Barlow Town Hall meeting draws huge crowd
Barlow - Bringing the community's residents together for an open conversation focusing on citizen's needs and wants was the focus of a recent Town Hall meeting held in Barlow.
Tad Long and Bobbie Bryant, Community Development Advisors from the Kentucky League of Cities, led the meeting in which the entire 42024 community had been invited as a result of an August 14th call meeting of the Barlow City Commission wherein discussion centered on opportunities Barlow has for potential growth and some of the limitations that may be holding the community back.
Long had suggested that by focusing first on what citizens need and want, the city will set a solid foundation for moving the community forward.
Nearly 70 residents attended the interactive meeting, where everyone was encouraged to voice his/her opinion and participate in a design session meant to help residents share their ideas.
The first part of the meeting engaged attendees in a "listening session" where residents contributed to the formation of a SWOT Analysis (Strengths, Weaknesses, Opportunities, and Threats). The analysis was to provide a perspective through the lens of the people who live in and care about the community. "You will give us a blueprint for your plan," said Long. "Your plan belongs to you. Positive change and moving forward involves you."
Long pointed to other communities comparable in size to Barlow that have been in the same situation as Barlow and have developed strategic plans to change their towns. He said, "The answers are in the community."
Long asked what the residents felt 42024 Barlow sets them apart from other communities or places and what is valued most about the area. Some answers included safety, history, hometown values, and proximity to other places. Also included were: people, children, neighbors, churches, and the small-town feel.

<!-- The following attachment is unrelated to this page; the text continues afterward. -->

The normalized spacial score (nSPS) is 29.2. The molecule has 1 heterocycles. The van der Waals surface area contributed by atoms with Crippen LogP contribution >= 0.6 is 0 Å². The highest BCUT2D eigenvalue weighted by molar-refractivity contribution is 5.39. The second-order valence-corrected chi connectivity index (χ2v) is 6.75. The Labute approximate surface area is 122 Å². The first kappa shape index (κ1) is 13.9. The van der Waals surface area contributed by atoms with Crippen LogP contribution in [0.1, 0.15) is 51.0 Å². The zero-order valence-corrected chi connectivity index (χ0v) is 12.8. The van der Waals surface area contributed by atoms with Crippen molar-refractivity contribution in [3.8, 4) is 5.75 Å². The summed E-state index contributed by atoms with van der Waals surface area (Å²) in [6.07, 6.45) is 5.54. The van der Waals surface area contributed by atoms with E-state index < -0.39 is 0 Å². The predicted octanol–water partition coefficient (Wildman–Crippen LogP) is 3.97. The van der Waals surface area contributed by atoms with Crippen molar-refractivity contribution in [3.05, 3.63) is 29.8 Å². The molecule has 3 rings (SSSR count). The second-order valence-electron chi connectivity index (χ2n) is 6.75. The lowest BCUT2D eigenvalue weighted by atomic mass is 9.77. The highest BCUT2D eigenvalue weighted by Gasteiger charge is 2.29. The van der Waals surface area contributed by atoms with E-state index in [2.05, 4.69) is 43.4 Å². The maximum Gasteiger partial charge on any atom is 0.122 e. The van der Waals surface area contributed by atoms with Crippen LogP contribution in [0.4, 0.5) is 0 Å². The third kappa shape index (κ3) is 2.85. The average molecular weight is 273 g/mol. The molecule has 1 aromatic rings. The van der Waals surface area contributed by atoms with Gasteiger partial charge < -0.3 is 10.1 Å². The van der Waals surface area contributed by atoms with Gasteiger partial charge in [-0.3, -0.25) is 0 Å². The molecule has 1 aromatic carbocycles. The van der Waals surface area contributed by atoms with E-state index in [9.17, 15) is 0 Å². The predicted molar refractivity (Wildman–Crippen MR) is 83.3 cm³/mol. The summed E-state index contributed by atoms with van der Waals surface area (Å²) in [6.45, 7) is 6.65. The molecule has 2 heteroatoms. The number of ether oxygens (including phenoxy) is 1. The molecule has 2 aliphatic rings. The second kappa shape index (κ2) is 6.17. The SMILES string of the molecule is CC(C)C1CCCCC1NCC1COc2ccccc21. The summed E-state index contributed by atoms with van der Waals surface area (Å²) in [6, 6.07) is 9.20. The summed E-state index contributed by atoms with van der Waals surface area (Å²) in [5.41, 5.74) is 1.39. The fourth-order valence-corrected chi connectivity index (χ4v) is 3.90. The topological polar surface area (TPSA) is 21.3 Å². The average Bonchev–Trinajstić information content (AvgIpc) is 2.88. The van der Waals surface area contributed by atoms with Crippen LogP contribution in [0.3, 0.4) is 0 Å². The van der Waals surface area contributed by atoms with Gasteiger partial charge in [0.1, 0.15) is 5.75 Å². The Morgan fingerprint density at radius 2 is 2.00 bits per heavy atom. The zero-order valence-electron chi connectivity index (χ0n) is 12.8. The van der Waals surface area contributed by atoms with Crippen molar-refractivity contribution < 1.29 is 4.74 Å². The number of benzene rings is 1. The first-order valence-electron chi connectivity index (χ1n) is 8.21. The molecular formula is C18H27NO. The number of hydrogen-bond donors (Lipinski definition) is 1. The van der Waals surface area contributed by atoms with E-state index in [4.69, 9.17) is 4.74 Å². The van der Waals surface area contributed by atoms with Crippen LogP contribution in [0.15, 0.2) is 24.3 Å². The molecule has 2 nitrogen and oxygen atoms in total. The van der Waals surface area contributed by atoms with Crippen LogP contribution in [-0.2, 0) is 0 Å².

In discussing weaknesses, several ideas were listed. Some issues included: lack of grocery stores, banks, and gas stations; needed improvements to roads and sidewalks; and the need for the community to come together to help those in need.
Some opportunities listed in the analysis included a long list of ides including: doing something with the old school, having better signage, filling up empty houses, capitalizing on hunting and fishing, having a trailhead for the Wildlife Management Area, and having ATV rentals.
Possible threats to Barlow's strategic plan included the aging population, lack of activities for the youth, the exodus of youth from the community, and the lack of solidarity.
Following the "listening" portion of the meeting, Long and Bryant engaged attendees in a design session where residents got a hands-on say in what they want for Barlow.
"Show us in picture and words what this town could look like," Long said.
Armed with a map of the area, eleven groups formed to come up with proposed ideas for growing the community. Each group then presented its ideas to the entire crowd.
Long said he and Bryant will compile all of the proposed ideas and compose a first draft of a strategic plan for the City of Barlow. Long said he would also meet with high school students to get their input in order "to see what they want".
On October 21st, Long and Bryant will come back for another meeting to present the first draft of Barlow's plan. At that time, Long said, "We'll ask: did we get it right."